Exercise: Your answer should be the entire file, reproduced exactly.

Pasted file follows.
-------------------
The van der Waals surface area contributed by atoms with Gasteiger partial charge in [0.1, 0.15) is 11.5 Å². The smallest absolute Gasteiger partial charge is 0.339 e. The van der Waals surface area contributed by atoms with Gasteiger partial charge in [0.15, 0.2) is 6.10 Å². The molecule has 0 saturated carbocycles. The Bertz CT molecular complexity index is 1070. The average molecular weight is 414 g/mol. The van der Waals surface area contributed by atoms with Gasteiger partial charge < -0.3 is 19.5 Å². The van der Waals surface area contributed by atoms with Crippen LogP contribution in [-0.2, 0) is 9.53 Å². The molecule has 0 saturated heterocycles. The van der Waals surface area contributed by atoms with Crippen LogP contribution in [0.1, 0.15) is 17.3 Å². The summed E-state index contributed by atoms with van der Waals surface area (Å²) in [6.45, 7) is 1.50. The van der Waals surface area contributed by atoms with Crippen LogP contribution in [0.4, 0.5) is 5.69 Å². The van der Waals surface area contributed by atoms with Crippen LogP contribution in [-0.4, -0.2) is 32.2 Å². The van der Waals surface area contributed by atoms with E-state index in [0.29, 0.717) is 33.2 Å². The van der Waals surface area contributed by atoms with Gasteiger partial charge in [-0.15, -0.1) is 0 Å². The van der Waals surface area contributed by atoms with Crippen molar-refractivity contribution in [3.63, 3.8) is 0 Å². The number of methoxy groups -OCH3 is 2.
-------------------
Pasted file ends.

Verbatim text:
The van der Waals surface area contributed by atoms with Gasteiger partial charge in [0.1, 0.15) is 11.5 Å². The smallest absolute Gasteiger partial charge is 0.339 e. The van der Waals surface area contributed by atoms with Gasteiger partial charge in [0.15, 0.2) is 6.10 Å². The molecule has 0 saturated carbocycles. The Bertz CT molecular complexity index is 1070. The average molecular weight is 414 g/mol. The van der Waals surface area contributed by atoms with Gasteiger partial charge < -0.3 is 19.5 Å². The van der Waals surface area contributed by atoms with Crippen LogP contribution in [-0.2, 0) is 9.53 Å². The molecule has 0 saturated heterocycles. The van der Waals surface area contributed by atoms with Crippen LogP contribution in [0.1, 0.15) is 17.3 Å². The summed E-state index contributed by atoms with van der Waals surface area (Å²) in [6.45, 7) is 1.50. The van der Waals surface area contributed by atoms with Crippen LogP contribution in [0.4, 0.5) is 5.69 Å². The van der Waals surface area contributed by atoms with Crippen LogP contribution in [-0.4, -0.2) is 32.2 Å². The van der Waals surface area contributed by atoms with E-state index in [0.29, 0.717) is 33.2 Å². The van der Waals surface area contributed by atoms with Gasteiger partial charge in [-0.15, -0.1) is 0 Å². The van der Waals surface area contributed by atoms with Crippen molar-refractivity contribution in [3.63, 3.8) is 0 Å². The number of methoxy groups -OCH3 is 2.